Looking Beyond Content Reusability: The Many Benefits of an LCMS
This article will assist learning leaders in understanding the many benefits of investing in an LCMS. First, we will explore the component functionality of a robust LCMS in today’s marketplace. Then, more importantly, we will provide a clear overview of how the different technical features help:
- Reduce course development costs
- Increase operational productivity
- Aid rapid learning
- Protect corporate knowledge assets
- Prepare the learning organization for the paradigm shifts under way
in corporate learning
A revealing statement recently encountered from a very large organization with thousands of employees, hundreds of courses and more than 25 course developers was, “Our divisions all have their own courses, instructional designers and preferred vendors. They don’t share content so we have no need for an LCMS.
” When asked if there weren’t at least a handful of compliance courses, health and safety, systems, process and people management topics that crossed divisions, the reply was, “Of course! A lot of our content is mandated nationally but each division likes to have their own course with their own customer examples.”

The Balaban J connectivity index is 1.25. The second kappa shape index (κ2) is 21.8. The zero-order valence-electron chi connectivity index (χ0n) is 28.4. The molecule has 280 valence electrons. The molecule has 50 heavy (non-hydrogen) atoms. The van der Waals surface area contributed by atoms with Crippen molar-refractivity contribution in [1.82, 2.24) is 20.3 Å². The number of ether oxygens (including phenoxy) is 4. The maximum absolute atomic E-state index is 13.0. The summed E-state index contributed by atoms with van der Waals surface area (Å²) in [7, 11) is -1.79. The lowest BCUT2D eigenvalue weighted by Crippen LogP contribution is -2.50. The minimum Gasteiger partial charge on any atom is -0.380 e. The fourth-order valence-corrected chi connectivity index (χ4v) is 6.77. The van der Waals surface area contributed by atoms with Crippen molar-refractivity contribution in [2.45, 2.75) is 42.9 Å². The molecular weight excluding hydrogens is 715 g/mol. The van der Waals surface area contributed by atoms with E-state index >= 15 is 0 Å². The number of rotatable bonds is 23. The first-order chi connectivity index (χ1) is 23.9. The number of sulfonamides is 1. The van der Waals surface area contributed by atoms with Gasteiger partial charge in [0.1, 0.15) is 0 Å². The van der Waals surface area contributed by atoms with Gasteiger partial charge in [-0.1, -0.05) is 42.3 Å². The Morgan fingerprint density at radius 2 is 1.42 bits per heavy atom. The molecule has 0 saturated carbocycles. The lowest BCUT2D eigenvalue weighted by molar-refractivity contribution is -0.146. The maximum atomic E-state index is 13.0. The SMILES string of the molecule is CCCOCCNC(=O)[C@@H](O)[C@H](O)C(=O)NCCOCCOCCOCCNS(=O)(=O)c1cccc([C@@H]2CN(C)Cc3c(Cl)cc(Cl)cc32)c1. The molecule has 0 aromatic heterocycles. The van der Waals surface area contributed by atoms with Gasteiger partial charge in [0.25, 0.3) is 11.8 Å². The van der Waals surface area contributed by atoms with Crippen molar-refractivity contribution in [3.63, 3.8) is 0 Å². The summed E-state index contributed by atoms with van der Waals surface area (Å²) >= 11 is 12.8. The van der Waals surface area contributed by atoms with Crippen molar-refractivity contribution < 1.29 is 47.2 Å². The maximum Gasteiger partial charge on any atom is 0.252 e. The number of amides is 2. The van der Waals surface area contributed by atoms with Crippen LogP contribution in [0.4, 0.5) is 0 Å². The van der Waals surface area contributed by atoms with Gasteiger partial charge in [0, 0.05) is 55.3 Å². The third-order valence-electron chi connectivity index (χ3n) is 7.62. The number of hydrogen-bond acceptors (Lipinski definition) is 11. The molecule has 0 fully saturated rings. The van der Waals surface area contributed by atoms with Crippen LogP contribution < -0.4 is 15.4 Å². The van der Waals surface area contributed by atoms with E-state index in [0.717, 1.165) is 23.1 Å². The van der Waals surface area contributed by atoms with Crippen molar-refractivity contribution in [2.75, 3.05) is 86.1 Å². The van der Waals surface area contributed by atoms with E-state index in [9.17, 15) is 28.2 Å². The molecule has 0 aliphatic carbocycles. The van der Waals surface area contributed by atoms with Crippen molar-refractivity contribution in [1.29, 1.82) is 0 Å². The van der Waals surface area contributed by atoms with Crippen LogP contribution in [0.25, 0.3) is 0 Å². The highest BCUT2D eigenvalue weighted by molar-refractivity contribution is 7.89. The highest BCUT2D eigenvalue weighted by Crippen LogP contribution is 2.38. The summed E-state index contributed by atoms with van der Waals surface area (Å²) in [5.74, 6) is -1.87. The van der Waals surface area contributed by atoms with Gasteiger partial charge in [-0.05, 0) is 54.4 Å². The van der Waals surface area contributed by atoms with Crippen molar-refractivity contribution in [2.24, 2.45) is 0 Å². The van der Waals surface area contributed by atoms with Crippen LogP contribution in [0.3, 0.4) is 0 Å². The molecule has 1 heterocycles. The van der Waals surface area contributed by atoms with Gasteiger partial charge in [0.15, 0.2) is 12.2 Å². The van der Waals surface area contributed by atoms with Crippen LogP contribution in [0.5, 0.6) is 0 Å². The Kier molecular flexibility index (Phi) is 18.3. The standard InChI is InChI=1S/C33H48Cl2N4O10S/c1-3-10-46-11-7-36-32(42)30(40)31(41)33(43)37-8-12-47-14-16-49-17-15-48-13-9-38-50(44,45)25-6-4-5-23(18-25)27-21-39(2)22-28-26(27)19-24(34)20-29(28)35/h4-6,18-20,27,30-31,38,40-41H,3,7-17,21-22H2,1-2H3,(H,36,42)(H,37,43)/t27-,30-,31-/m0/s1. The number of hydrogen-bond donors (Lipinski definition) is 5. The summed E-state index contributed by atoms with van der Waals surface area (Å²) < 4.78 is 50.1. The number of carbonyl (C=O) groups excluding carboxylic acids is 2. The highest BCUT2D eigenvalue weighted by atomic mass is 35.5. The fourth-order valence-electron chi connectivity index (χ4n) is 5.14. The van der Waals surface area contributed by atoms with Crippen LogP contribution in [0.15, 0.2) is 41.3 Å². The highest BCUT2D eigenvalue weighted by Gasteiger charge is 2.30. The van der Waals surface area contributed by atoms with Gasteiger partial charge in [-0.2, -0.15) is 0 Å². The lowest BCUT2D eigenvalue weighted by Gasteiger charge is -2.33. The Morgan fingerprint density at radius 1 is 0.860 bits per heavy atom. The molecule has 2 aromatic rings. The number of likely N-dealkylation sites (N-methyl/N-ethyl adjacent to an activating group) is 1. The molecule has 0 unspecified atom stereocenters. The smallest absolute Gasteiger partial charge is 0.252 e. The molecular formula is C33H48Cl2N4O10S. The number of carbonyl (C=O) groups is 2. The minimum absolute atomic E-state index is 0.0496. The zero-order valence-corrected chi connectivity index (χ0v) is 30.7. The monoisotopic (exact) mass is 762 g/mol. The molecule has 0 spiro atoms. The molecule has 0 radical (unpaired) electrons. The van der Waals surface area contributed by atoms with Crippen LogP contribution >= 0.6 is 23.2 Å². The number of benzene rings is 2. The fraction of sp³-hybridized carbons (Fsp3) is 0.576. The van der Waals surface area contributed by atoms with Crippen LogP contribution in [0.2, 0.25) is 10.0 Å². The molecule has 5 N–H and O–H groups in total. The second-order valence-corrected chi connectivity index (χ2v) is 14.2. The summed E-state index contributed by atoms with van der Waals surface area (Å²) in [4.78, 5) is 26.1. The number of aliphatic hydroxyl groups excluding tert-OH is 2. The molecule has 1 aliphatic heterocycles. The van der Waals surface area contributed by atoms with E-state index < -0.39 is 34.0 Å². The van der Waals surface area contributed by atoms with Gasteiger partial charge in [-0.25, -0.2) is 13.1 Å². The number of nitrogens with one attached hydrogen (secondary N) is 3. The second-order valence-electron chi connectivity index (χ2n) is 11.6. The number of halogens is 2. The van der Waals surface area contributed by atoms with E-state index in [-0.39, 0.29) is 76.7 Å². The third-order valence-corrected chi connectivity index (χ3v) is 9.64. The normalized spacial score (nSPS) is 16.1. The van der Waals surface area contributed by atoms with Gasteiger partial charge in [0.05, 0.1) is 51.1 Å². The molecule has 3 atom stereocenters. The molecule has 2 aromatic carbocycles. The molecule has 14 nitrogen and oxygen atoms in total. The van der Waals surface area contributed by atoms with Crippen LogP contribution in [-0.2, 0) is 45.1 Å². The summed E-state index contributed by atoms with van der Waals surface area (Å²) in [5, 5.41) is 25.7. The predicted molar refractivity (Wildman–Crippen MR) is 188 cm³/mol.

This manager was confined to thinking that the sole benefit of an LCMS is to support content reusability when, in fact, only about 5% of content is typically used exactly as is.
What this manager was missing was the fact that content reusability comprises only a fraction of the overall business benefit of an LCMS as compared to development cost savings, productivity gains, risk management of corporate assets and reduction in learner time that can be realized through use of an LCMS.
LCMS vs. LMS
To get started, let’s review the difference between an LMS and LCMS. You likely understand the basic concept that one system manages learning content (LCMS), the other manages learner information and learning activities (LMS). However, the confusion begins when you consider that many LMSs have functionality that crosses over with LCMS functionality, such as assessment authoring and learning path/curriculum management. Refer to the following simplified chart for a general overview of where typical functionality resides.